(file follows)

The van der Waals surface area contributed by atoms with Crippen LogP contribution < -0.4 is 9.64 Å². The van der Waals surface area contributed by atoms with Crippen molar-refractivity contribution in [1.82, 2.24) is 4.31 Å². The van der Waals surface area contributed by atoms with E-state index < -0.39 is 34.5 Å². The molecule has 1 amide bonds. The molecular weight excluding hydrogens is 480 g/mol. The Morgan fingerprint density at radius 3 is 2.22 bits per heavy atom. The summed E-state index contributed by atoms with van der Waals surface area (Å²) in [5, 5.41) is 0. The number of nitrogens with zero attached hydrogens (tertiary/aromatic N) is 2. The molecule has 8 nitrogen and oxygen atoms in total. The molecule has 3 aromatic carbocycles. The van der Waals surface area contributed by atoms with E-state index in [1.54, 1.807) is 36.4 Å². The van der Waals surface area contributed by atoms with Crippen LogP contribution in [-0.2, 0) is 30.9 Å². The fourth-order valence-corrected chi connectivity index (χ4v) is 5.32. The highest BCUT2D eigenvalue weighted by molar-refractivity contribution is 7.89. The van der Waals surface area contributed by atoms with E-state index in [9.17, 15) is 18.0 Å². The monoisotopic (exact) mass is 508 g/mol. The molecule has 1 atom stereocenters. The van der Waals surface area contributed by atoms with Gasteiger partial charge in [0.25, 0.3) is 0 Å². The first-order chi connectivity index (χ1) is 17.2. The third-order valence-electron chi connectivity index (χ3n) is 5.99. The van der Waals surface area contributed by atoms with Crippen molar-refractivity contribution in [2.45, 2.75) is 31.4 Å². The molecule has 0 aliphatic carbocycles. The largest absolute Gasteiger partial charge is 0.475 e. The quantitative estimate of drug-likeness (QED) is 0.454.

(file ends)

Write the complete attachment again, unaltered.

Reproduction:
The van der Waals surface area contributed by atoms with Crippen LogP contribution < -0.4 is 9.64 Å². The van der Waals surface area contributed by atoms with Crippen molar-refractivity contribution in [1.82, 2.24) is 4.31 Å². The van der Waals surface area contributed by atoms with E-state index < -0.39 is 34.5 Å². The molecule has 1 amide bonds. The molecular weight excluding hydrogens is 480 g/mol. The Morgan fingerprint density at radius 3 is 2.22 bits per heavy atom. The summed E-state index contributed by atoms with van der Waals surface area (Å²) in [5, 5.41) is 0. The number of nitrogens with zero attached hydrogens (tertiary/aromatic N) is 2. The molecule has 8 nitrogen and oxygen atoms in total. The molecule has 3 aromatic carbocycles. The van der Waals surface area contributed by atoms with E-state index in [1.54, 1.807) is 36.4 Å². The van der Waals surface area contributed by atoms with Crippen LogP contribution in [-0.2, 0) is 30.9 Å². The fourth-order valence-corrected chi connectivity index (χ4v) is 5.32. The highest BCUT2D eigenvalue weighted by molar-refractivity contribution is 7.89. The van der Waals surface area contributed by atoms with E-state index in [9.17, 15) is 18.0 Å². The monoisotopic (exact) mass is 508 g/mol. The molecule has 1 atom stereocenters. The van der Waals surface area contributed by atoms with Gasteiger partial charge in [0.25, 0.3) is 0 Å². The first-order chi connectivity index (χ1) is 17.2. The third-order valence-electron chi connectivity index (χ3n) is 5.99. The van der Waals surface area contributed by atoms with Crippen molar-refractivity contribution in [2.45, 2.75) is 31.4 Å². The molecule has 0 aliphatic carbocycles. The largest absolute Gasteiger partial charge is 0.475 e. The quantitative estimate of drug-likeness (QED) is 0.454.